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Al Ghazal, Philipp; Herberger, Katharina; Schaller, Joerg; Stroelin, Anke; Hoff, Norman-Philipp; Goerge, Tobias; Roth, Hannelore; Rabe, Eberhard; Karrer, Sigrid; Renner, Regina; Maschke, Jan; Horn, Thomas; Hepp, Julia; Eming, Sabine; Wollina, Uwe; Zutt, Markus; Sick, Isabell; Splieth, Benno; Dill, Dorothea; Klode, Joachim; Dissemond, Joachim (2013): Associated factors and comorbidities in patients with pyoderma gangrenosum in Germany: a retrospective multicentric analysis in 259 patients. In: Orphanet Journal of Rare Diseases 8:136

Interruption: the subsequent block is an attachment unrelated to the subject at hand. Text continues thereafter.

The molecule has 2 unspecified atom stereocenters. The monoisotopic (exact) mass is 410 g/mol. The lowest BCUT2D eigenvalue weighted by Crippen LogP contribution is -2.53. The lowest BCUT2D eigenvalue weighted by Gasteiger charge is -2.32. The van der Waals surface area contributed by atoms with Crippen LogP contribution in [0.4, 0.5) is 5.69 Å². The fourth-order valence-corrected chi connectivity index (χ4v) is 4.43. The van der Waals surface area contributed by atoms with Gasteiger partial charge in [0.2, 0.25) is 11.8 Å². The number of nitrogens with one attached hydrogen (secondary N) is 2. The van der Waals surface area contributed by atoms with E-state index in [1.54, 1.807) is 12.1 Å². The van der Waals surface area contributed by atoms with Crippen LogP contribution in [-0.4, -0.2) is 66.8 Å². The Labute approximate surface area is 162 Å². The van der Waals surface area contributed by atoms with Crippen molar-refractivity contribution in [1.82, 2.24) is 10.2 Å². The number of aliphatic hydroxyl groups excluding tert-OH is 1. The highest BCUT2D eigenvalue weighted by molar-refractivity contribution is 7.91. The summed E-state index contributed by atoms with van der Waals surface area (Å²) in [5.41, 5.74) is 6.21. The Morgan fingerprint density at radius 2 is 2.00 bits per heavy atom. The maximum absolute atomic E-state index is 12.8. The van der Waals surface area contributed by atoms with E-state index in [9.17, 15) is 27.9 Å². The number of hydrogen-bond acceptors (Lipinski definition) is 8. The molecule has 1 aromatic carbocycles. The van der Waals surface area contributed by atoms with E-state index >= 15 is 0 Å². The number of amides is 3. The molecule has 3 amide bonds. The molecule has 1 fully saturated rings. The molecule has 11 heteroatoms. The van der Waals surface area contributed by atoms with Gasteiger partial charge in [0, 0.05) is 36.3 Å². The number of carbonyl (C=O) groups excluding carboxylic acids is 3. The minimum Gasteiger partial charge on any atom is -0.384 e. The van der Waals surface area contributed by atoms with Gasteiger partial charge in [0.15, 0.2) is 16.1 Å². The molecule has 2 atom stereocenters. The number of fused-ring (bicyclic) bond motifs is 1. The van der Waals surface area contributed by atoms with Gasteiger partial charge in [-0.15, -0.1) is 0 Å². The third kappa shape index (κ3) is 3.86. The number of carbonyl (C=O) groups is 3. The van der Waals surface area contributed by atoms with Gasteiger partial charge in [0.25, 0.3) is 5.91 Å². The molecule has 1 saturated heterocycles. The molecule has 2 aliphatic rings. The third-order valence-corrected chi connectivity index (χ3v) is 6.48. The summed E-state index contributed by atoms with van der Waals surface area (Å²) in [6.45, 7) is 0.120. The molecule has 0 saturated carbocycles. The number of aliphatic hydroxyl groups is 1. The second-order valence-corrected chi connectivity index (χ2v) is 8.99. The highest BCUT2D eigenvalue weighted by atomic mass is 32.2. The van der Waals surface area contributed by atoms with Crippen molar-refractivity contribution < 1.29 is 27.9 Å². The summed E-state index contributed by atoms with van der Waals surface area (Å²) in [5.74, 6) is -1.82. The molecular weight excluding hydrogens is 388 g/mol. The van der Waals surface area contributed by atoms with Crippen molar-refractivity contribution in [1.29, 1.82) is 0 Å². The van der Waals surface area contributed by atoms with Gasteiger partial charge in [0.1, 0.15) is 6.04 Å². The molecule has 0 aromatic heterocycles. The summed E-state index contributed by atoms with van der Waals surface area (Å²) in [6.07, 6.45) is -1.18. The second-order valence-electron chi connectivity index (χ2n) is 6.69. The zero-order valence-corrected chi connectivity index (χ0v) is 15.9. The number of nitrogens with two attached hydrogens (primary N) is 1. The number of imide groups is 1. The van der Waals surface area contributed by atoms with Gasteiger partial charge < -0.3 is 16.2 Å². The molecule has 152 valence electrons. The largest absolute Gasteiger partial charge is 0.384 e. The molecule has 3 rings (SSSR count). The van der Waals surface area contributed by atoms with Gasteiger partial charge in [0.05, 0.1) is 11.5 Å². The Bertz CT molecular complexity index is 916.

Background: Pyoderma gangrenosum (PG) is a rarely diagnosed ulcerative neutrophilic dermatosis with unknown origin that has been poorly characterized in clinical studies so far. Consequently there have been significant discussions about its associated factors and comorbidities. The aim of our multicenter study was to analyze current data from patients in dermatologic wound care centers in Germany in order to describe associated factors and comorbidities in patients with PG. Methods: Retrospective clinical investigation of patients with PG from dermatologic wound care centers in Germany. Results: We received data from 259 patients with PG from 20 different dermatologic wound care centers in Germany. Of these 142 (54.8\%) patients were female, 117 (45.2\%) were male; with an age range of 21 to 95 years, and a mean of 58 years. In our patient population we found 45.6\% with anemia, 44.8\% with endocrine diseases, 12.4\% with internal malignancies, 9.3\% with chronic inflammatory bowel diseases and 4.3\% with elevated creatinine levels. Moreover 25.5\% of all patients had a diabetes mellitus with some aspects of potential association with the metabolic syndrome. Conclusions: Our study describes one of the world's largest populations with PG. Beside the well-known association with chronic bowel diseases and neoplasms, a potentially relevant new aspect is an association with endocrine diseases, in particular the metabolic syndrome, thyroid dysfunctions and renal disorders. Our findings represent clinically relevant new aspects. This may help to describe the patients' characteristics and help to understand the underlying pathophysiology in these often misdiagnosed patients.